Kurt Elster: So, it sounds like a lot of very traditional fashion PR. A lot of social media stuff and some content marketing has largely driven the success of your direct-to-consumer business, where I could go on right now, it’s a Shopify store, I could see, I could go through a gallery of all this extraordinary stuff, and then be able to purchase it direct from the site for myself. In case I’m like, “I really need a latex choker,” boom. I know where to get it.

Laura Petrielli-Pulice: Absolutely.

Kurt Elster: Is there more to it? Because what I love about this story is you’re just like, “Hey, I stuck to what I loved for decades, and it paid off.” Is there a missing piece? Are there hurdles I overlooked?

Laura Petrielli-Pulice: You know, every day is a hurdle still. It’s a lot. It’s a very demanding job, what I do. I mean, the turnaround time for a lot of these celebrity pieces are just a couple of days, sometimes just hours, so there are some times where you’re working days on end just to meet a deadline, because they decided to change a color all of a sudden, or she decided that she was gonna do a surprise tour, or anything like that, and I have to be available and ready to be creative at the drop of a hat.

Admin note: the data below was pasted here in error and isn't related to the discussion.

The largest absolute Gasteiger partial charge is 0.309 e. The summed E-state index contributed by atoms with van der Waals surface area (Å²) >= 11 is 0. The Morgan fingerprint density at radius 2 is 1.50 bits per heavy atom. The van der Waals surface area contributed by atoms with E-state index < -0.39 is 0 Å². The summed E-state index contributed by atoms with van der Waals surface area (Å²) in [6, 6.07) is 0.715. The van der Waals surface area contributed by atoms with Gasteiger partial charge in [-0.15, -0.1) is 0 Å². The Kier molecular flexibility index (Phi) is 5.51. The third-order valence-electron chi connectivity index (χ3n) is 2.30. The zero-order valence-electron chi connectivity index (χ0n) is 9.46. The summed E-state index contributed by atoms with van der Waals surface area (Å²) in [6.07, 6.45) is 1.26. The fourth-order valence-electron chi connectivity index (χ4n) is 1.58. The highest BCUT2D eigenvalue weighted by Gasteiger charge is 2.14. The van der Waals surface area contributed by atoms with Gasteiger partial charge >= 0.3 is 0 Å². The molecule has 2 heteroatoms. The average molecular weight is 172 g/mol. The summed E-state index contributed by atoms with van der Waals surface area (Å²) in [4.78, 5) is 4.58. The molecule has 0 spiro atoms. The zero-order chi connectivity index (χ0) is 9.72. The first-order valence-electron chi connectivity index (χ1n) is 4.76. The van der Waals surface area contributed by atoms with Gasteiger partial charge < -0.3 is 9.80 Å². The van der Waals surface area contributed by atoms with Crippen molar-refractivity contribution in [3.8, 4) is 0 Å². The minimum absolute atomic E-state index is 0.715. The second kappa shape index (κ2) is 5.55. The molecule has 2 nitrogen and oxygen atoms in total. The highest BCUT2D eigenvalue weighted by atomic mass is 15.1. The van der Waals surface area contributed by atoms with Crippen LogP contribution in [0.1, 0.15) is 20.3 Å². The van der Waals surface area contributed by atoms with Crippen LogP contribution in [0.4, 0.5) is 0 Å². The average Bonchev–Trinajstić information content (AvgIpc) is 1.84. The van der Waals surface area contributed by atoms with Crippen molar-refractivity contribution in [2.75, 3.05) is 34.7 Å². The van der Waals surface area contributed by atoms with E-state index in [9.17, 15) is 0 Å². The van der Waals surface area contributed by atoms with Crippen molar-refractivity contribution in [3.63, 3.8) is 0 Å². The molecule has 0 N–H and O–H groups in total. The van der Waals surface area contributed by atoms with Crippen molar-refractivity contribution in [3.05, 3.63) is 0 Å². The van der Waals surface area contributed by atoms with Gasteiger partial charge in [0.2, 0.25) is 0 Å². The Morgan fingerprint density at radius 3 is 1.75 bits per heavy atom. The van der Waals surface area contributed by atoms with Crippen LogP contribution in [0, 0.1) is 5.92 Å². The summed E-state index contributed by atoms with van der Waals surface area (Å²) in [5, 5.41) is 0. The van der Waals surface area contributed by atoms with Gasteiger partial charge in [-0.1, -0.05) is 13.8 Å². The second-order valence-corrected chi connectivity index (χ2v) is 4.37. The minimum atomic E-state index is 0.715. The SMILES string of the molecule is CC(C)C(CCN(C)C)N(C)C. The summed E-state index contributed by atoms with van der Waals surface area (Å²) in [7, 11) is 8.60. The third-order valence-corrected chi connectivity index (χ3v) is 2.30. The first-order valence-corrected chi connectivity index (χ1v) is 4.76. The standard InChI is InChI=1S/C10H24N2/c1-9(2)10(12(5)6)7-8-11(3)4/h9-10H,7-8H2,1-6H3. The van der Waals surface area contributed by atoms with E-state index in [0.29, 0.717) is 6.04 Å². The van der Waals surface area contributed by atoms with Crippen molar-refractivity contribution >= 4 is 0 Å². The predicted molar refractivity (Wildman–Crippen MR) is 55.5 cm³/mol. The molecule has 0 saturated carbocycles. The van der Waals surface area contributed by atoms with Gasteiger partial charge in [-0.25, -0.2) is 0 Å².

Kurt Elster: And how does that… Do you manage it? You’re able to pull it off? Does it stress you out? I mean, I would just like… I would have an addiction to Zantac, because the heartburn.

Laura Petrielli-Pulice: Well, it’s coffee all day, and then a drink at night. That’s like my standard. My daughter was reading some sort of TikTok video that she saw about Zodiac signs, and she’s like, “The Virgo one says mom,” and I’m a Virgo. She goes, “… that Virgos tell you they’re not stressed when they’re clearly stressed.” She’s like, “That is totally you.” I’m like, “It totally is.”

Kurt Elster: But I think the advantage to that personality type, where you stress a lot, and you worry about the details, it drives you. You don’t become complacent, because you’re always under this state of use stress that’s driving you to the next thing. It can be a good thing.

Laura Petrielli-Pulice: I can deliver something, they could have worn it, and I’m still stressed. I’m still stressed about that outfit. Did she like it? Did it hold up? Anything. It’s just constant, like… Then, sometimes you create these craziness outfits that never get worn, never get to see the light of day, which is kind of depressing.

Kurt Elster: That is the hard part. Yeah. I’ve certainly… In the life of a creative for hire, the stuff that you build that was really cool and hard, and then for one reason or another, never makes it into the wild, you’re like, “Oh, that sucked.”

Laura Petrielli-Pulice: Oh, man. Yeah. Totally.

Kurt Elster: You still learned from it, you have that tool in your toolbox, but it’s… You’re always disappointed. You’re like, “Oh, that one didn’t quite make it to adulthood.”